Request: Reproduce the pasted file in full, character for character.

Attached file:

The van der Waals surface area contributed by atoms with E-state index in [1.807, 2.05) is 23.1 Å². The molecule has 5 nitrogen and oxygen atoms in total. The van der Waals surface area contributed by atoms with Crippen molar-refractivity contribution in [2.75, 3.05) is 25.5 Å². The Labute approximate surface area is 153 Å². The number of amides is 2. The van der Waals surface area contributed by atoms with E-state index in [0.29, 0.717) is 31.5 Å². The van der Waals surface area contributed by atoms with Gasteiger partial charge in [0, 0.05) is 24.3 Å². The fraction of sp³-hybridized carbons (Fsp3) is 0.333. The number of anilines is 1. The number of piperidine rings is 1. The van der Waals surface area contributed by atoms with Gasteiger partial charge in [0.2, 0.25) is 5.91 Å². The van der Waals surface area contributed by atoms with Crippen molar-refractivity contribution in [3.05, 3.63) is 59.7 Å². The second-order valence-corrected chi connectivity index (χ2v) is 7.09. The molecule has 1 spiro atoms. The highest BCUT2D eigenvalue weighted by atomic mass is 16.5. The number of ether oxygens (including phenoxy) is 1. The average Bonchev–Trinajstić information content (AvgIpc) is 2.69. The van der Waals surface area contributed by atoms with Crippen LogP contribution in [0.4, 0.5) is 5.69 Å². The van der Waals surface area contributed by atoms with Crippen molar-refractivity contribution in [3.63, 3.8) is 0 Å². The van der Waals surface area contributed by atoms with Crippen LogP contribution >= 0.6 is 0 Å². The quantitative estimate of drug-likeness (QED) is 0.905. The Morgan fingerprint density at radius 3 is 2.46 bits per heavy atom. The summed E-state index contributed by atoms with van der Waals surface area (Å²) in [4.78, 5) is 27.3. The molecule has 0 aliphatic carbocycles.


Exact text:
The van der Waals surface area contributed by atoms with E-state index in [1.807, 2.05) is 23.1 Å². The molecule has 5 nitrogen and oxygen atoms in total. The van der Waals surface area contributed by atoms with Crippen molar-refractivity contribution in [2.75, 3.05) is 25.5 Å². The Labute approximate surface area is 153 Å². The number of amides is 2. The van der Waals surface area contributed by atoms with E-state index in [0.29, 0.717) is 31.5 Å². The van der Waals surface area contributed by atoms with Gasteiger partial charge in [0, 0.05) is 24.3 Å². The fraction of sp³-hybridized carbons (Fsp3) is 0.333. The number of anilines is 1. The number of piperidine rings is 1. The van der Waals surface area contributed by atoms with Gasteiger partial charge in [0.2, 0.25) is 5.91 Å². The van der Waals surface area contributed by atoms with Crippen molar-refractivity contribution in [3.05, 3.63) is 59.7 Å². The second-order valence-corrected chi connectivity index (χ2v) is 7.09. The molecule has 1 spiro atoms. The highest BCUT2D eigenvalue weighted by atomic mass is 16.5. The number of ether oxygens (including phenoxy) is 1. The average Bonchev–Trinajstić information content (AvgIpc) is 2.69. The van der Waals surface area contributed by atoms with Crippen LogP contribution in [0.4, 0.5) is 5.69 Å². The van der Waals surface area contributed by atoms with Crippen molar-refractivity contribution in [3.63, 3.8) is 0 Å². The van der Waals surface area contributed by atoms with Crippen LogP contribution >= 0.6 is 0 Å². The quantitative estimate of drug-likeness (QED) is 0.905. The Morgan fingerprint density at radius 3 is 2.46 bits per heavy atom. The summed E-state index contributed by atoms with van der Waals surface area (Å²) in [4.78, 5) is 27.3. The molecule has 0 aliphatic carbocycles.